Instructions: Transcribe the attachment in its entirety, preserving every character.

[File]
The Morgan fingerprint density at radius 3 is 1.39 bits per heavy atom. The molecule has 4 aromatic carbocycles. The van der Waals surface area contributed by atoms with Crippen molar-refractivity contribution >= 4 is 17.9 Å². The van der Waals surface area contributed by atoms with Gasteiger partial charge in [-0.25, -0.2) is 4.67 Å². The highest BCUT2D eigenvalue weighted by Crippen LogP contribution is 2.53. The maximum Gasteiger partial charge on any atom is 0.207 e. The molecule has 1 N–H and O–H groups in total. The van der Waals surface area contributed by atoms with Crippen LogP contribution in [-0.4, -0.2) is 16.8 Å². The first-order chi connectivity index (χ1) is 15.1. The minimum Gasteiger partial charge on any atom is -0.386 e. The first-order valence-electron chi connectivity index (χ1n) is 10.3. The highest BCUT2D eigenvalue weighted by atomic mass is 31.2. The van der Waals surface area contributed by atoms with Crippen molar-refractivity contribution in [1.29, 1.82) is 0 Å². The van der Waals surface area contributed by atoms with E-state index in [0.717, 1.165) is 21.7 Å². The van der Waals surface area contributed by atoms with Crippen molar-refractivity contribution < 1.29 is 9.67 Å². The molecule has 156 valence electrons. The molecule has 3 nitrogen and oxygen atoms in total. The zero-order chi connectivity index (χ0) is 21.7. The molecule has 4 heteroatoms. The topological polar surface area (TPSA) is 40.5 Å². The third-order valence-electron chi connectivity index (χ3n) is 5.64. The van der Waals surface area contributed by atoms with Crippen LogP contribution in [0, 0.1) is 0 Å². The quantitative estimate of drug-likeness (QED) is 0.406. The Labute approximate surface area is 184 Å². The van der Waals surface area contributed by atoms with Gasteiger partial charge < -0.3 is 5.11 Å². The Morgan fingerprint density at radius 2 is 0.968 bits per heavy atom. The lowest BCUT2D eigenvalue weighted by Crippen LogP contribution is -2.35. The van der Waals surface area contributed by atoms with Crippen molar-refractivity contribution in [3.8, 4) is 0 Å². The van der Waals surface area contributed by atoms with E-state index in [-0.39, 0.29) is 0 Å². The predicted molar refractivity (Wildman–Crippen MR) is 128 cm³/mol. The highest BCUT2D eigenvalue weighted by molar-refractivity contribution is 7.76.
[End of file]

The Morgan fingerprint density at radius 3 is 1.39 bits per heavy atom. The molecule has 4 aromatic carbocycles. The van der Waals surface area contributed by atoms with Crippen molar-refractivity contribution >= 4 is 17.9 Å². The van der Waals surface area contributed by atoms with Gasteiger partial charge in [-0.25, -0.2) is 4.67 Å². The highest BCUT2D eigenvalue weighted by Crippen LogP contribution is 2.53. The maximum Gasteiger partial charge on any atom is 0.207 e. The molecule has 1 N–H and O–H groups in total. The van der Waals surface area contributed by atoms with Crippen LogP contribution in [-0.4, -0.2) is 16.8 Å². The first-order chi connectivity index (χ1) is 15.1. The minimum Gasteiger partial charge on any atom is -0.386 e. The first-order valence-electron chi connectivity index (χ1n) is 10.3. The highest BCUT2D eigenvalue weighted by atomic mass is 31.2. The van der Waals surface area contributed by atoms with Crippen molar-refractivity contribution in [1.29, 1.82) is 0 Å². The van der Waals surface area contributed by atoms with E-state index in [0.717, 1.165) is 21.7 Å². The van der Waals surface area contributed by atoms with Crippen molar-refractivity contribution < 1.29 is 9.67 Å². The molecule has 156 valence electrons. The molecule has 3 nitrogen and oxygen atoms in total. The zero-order chi connectivity index (χ0) is 21.7. The molecule has 4 heteroatoms. The topological polar surface area (TPSA) is 40.5 Å². The third-order valence-electron chi connectivity index (χ3n) is 5.64. The van der Waals surface area contributed by atoms with Crippen LogP contribution in [0, 0.1) is 0 Å². The quantitative estimate of drug-likeness (QED) is 0.406. The Labute approximate surface area is 184 Å². The van der Waals surface area contributed by atoms with Gasteiger partial charge < -0.3 is 5.11 Å². The Morgan fingerprint density at radius 2 is 0.968 bits per heavy atom. The lowest BCUT2D eigenvalue weighted by Crippen LogP contribution is -2.35. The van der Waals surface area contributed by atoms with Crippen molar-refractivity contribution in [3.8, 4) is 0 Å². The van der Waals surface area contributed by atoms with E-state index in [-0.39, 0.29) is 0 Å². The predicted molar refractivity (Wildman–Crippen MR) is 128 cm³/mol. The highest BCUT2D eigenvalue weighted by molar-refractivity contribution is 7.76.